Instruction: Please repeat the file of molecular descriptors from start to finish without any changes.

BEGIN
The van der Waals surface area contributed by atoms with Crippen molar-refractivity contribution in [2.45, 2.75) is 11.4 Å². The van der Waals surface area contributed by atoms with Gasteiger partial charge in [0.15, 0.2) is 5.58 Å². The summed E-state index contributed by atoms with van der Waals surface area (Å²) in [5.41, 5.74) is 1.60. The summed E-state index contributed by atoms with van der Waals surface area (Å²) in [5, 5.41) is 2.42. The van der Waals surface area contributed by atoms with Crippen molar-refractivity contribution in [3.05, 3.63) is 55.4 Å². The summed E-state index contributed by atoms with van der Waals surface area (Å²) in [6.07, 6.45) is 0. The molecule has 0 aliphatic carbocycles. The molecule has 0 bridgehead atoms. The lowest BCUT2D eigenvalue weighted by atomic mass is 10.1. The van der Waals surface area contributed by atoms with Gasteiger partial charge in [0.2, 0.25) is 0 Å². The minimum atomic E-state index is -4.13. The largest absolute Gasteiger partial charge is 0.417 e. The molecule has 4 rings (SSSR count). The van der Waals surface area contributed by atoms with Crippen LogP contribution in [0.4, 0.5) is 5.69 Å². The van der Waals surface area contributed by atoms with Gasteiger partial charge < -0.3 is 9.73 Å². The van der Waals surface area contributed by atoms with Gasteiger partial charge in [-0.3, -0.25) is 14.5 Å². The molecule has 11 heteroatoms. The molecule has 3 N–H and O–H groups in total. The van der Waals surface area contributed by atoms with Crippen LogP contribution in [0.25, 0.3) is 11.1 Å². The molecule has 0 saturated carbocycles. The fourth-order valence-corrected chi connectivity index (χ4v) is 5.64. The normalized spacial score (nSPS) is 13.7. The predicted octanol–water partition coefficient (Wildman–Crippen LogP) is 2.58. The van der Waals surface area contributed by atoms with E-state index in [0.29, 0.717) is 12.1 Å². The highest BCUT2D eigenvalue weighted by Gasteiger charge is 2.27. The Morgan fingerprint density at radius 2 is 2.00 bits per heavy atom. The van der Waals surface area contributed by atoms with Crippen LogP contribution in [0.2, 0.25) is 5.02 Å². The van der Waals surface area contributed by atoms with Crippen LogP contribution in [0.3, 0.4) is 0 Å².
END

The van der Waals surface area contributed by atoms with Crippen molar-refractivity contribution in [2.45, 2.75) is 11.4 Å². The van der Waals surface area contributed by atoms with Gasteiger partial charge in [0.15, 0.2) is 5.58 Å². The summed E-state index contributed by atoms with van der Waals surface area (Å²) in [5.41, 5.74) is 1.60. The summed E-state index contributed by atoms with van der Waals surface area (Å²) in [5, 5.41) is 2.42. The van der Waals surface area contributed by atoms with Crippen molar-refractivity contribution in [3.05, 3.63) is 55.4 Å². The summed E-state index contributed by atoms with van der Waals surface area (Å²) in [6.07, 6.45) is 0. The molecule has 0 aliphatic carbocycles. The molecule has 0 bridgehead atoms. The lowest BCUT2D eigenvalue weighted by atomic mass is 10.1. The van der Waals surface area contributed by atoms with Gasteiger partial charge in [0.2, 0.25) is 0 Å². The minimum atomic E-state index is -4.13. The largest absolute Gasteiger partial charge is 0.417 e. The molecule has 4 rings (SSSR count). The van der Waals surface area contributed by atoms with Crippen LogP contribution in [0.4, 0.5) is 5.69 Å². The van der Waals surface area contributed by atoms with Gasteiger partial charge < -0.3 is 9.73 Å². The van der Waals surface area contributed by atoms with Gasteiger partial charge in [-0.3, -0.25) is 14.5 Å². The molecule has 11 heteroatoms. The molecule has 3 N–H and O–H groups in total. The van der Waals surface area contributed by atoms with Crippen LogP contribution in [0.25, 0.3) is 11.1 Å². The molecule has 0 saturated carbocycles. The fourth-order valence-corrected chi connectivity index (χ4v) is 5.64. The normalized spacial score (nSPS) is 13.7. The predicted octanol–water partition coefficient (Wildman–Crippen LogP) is 2.58. The van der Waals surface area contributed by atoms with E-state index in [0.29, 0.717) is 12.1 Å². The highest BCUT2D eigenvalue weighted by Gasteiger charge is 2.27. The Morgan fingerprint density at radius 2 is 2.00 bits per heavy atom. The van der Waals surface area contributed by atoms with Crippen LogP contribution in [0.2, 0.25) is 5.02 Å². The van der Waals surface area contributed by atoms with Crippen LogP contribution in [0.3, 0.4) is 0 Å².